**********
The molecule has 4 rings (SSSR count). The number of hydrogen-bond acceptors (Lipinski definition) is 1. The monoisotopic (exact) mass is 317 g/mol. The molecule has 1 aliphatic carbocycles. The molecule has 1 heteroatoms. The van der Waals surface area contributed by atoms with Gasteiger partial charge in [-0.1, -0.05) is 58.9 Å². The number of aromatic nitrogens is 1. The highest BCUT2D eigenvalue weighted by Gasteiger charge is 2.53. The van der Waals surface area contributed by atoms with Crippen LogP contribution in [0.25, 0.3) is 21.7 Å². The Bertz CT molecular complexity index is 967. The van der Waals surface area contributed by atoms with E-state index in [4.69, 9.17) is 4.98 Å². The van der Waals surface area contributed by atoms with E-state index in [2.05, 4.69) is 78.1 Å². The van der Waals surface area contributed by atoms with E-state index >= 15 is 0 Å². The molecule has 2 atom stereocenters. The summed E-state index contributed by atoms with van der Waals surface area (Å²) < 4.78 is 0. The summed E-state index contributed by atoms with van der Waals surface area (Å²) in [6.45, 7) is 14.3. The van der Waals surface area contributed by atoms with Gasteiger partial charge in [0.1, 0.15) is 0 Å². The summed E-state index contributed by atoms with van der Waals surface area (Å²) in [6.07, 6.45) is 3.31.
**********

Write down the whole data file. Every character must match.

The molecule has 4 rings (SSSR count). The number of hydrogen-bond acceptors (Lipinski definition) is 1. The monoisotopic (exact) mass is 317 g/mol. The molecule has 1 aliphatic carbocycles. The molecule has 1 heteroatoms. The van der Waals surface area contributed by atoms with Gasteiger partial charge in [-0.1, -0.05) is 58.9 Å². The number of aromatic nitrogens is 1. The highest BCUT2D eigenvalue weighted by Gasteiger charge is 2.53. The van der Waals surface area contributed by atoms with Crippen LogP contribution in [0.25, 0.3) is 21.7 Å². The Bertz CT molecular complexity index is 967. The van der Waals surface area contributed by atoms with E-state index in [4.69, 9.17) is 4.98 Å². The van der Waals surface area contributed by atoms with E-state index in [2.05, 4.69) is 78.1 Å². The van der Waals surface area contributed by atoms with E-state index >= 15 is 0 Å². The molecule has 2 atom stereocenters. The summed E-state index contributed by atoms with van der Waals surface area (Å²) < 4.78 is 0. The summed E-state index contributed by atoms with van der Waals surface area (Å²) in [6.45, 7) is 14.3. The van der Waals surface area contributed by atoms with Gasteiger partial charge in [0.1, 0.15) is 0 Å². The summed E-state index contributed by atoms with van der Waals surface area (Å²) in [6.07, 6.45) is 3.31.